4. Keep it Simple. As far as skills go, stick to what you are confident in performing and what you know you can hit consistently. Think about it this way – would you rather see a clean front handspring up or a double up that lands back on the ground where it started? I’m not saying do not do hard tricks, definitely show them what you got, but be real with yourself girls! Plan everything out ahead of time so you can visualize yourself hitting each stunt on the mat. Positive visualization is very helpful, I would always use this before competing or performing.


5. Be Coachable: Some of the best cheerleaders/athletes I know are the ones who are willing to learn and take constructive criticism. Girls.. college cheerleading IS NOT competitive cheerleading and you will be expected to make adjustments and adapt. There is a 100% chance you are going to have to change your technique in several of your skills when transitioning into collegiate cheer. Everyone’s situation is different, but if you’re going from all-stars to coed here are 2 tips you’ll probably hear at least 15 times this weekend: Keep your shoulders back, and stop trying to balance on your guy, that’s not your job!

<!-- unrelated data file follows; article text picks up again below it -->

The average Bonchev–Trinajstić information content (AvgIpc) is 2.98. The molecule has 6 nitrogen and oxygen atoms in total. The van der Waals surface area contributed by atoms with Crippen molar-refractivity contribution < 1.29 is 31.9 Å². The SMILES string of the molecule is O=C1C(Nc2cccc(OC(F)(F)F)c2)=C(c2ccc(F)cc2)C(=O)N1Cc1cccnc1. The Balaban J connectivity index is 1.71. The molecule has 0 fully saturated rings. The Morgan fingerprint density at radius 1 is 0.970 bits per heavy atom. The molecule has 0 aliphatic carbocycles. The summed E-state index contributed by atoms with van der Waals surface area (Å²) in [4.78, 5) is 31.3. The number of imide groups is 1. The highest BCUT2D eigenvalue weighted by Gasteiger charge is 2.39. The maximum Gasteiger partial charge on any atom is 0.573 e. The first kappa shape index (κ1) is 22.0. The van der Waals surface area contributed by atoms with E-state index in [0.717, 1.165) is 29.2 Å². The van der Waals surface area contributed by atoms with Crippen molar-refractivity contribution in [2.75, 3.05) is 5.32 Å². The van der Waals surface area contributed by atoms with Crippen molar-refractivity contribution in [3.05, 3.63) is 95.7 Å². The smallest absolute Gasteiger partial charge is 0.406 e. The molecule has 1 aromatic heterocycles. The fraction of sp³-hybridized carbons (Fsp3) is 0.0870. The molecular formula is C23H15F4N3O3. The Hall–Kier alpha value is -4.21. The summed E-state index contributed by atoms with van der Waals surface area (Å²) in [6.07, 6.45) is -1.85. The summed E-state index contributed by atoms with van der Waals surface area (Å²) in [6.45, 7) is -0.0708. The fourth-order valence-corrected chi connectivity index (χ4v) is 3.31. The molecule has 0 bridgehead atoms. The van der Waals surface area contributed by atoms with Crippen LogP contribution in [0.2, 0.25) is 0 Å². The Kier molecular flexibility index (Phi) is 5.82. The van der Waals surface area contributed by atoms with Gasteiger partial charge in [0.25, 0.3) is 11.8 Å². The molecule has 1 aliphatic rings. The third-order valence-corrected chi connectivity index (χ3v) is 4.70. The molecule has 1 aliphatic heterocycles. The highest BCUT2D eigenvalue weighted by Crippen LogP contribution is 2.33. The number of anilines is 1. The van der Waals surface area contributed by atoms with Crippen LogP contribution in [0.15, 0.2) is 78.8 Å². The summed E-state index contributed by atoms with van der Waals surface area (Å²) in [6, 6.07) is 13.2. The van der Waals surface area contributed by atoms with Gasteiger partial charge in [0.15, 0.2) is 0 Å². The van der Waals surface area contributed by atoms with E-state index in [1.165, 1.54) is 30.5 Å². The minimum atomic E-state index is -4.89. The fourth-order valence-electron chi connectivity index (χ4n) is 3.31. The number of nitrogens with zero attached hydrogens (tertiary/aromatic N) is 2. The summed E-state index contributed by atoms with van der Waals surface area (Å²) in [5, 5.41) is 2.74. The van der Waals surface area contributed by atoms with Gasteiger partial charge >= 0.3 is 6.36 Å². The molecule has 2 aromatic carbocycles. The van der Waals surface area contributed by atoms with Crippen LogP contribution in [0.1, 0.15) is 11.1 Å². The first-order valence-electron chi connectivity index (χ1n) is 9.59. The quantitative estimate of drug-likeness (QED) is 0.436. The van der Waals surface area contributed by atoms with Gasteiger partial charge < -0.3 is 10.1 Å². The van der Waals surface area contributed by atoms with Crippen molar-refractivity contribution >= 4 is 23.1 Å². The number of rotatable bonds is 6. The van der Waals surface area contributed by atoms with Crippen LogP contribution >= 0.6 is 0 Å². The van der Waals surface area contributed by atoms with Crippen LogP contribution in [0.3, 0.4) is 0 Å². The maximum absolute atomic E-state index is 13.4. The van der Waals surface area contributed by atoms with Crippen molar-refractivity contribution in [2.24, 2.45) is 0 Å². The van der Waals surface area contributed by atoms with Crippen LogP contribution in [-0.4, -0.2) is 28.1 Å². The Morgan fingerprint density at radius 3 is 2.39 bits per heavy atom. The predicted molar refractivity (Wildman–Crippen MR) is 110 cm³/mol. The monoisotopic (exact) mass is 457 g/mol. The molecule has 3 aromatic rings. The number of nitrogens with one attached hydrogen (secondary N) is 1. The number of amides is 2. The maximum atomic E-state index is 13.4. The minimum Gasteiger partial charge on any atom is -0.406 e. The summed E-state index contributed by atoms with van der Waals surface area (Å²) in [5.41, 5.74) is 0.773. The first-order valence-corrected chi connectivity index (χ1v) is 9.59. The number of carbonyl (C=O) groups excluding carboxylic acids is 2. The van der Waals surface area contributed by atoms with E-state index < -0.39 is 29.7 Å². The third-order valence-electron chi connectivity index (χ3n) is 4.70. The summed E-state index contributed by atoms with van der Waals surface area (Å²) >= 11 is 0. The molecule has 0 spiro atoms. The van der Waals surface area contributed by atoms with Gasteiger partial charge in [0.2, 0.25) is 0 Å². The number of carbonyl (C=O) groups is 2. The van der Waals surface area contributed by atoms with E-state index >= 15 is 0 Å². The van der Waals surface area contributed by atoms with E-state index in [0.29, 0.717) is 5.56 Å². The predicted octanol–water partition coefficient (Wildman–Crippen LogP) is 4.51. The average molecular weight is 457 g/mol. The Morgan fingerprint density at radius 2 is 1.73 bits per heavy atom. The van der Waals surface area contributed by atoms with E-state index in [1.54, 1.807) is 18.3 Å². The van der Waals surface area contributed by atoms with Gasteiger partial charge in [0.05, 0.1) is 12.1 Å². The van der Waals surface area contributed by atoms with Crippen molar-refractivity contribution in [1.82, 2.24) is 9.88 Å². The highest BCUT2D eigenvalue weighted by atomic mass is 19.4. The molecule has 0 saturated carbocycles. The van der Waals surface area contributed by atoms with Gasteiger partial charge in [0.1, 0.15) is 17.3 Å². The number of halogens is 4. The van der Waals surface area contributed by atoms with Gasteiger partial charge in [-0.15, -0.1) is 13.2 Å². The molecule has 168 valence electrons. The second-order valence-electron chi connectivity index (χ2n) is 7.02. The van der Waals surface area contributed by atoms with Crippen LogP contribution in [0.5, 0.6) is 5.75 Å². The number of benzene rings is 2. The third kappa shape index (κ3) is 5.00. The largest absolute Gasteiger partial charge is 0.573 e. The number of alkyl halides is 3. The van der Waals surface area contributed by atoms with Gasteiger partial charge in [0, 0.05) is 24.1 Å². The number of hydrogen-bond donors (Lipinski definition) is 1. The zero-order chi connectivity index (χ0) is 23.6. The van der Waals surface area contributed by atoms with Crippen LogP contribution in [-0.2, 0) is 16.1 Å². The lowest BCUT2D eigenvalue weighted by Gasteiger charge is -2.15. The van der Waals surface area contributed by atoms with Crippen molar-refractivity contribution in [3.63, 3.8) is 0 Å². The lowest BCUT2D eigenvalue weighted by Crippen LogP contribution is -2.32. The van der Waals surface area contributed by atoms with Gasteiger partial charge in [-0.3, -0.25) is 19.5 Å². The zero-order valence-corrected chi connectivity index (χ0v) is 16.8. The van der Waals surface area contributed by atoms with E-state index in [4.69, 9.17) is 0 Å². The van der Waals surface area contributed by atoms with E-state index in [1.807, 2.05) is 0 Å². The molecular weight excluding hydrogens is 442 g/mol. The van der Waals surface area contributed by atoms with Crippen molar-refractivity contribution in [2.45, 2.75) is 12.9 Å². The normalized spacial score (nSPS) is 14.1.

6. Calm Your Nerves. Remember, your performance in the tryout is important, but the coaches will be watching you all week, so be sure to make every practice ‘tryout material’. If you do have any kind of tumbling or stunting blocks PLEASE, please avoid these at tryouts. Coaches do not like to see headcases during tryout weekend. Like I mentioned above, positive visualization is great for calming your nerves as well as good communication with all your stunt partners. (Read your favorite bible verses before performing for a little confidence boost and meditation!)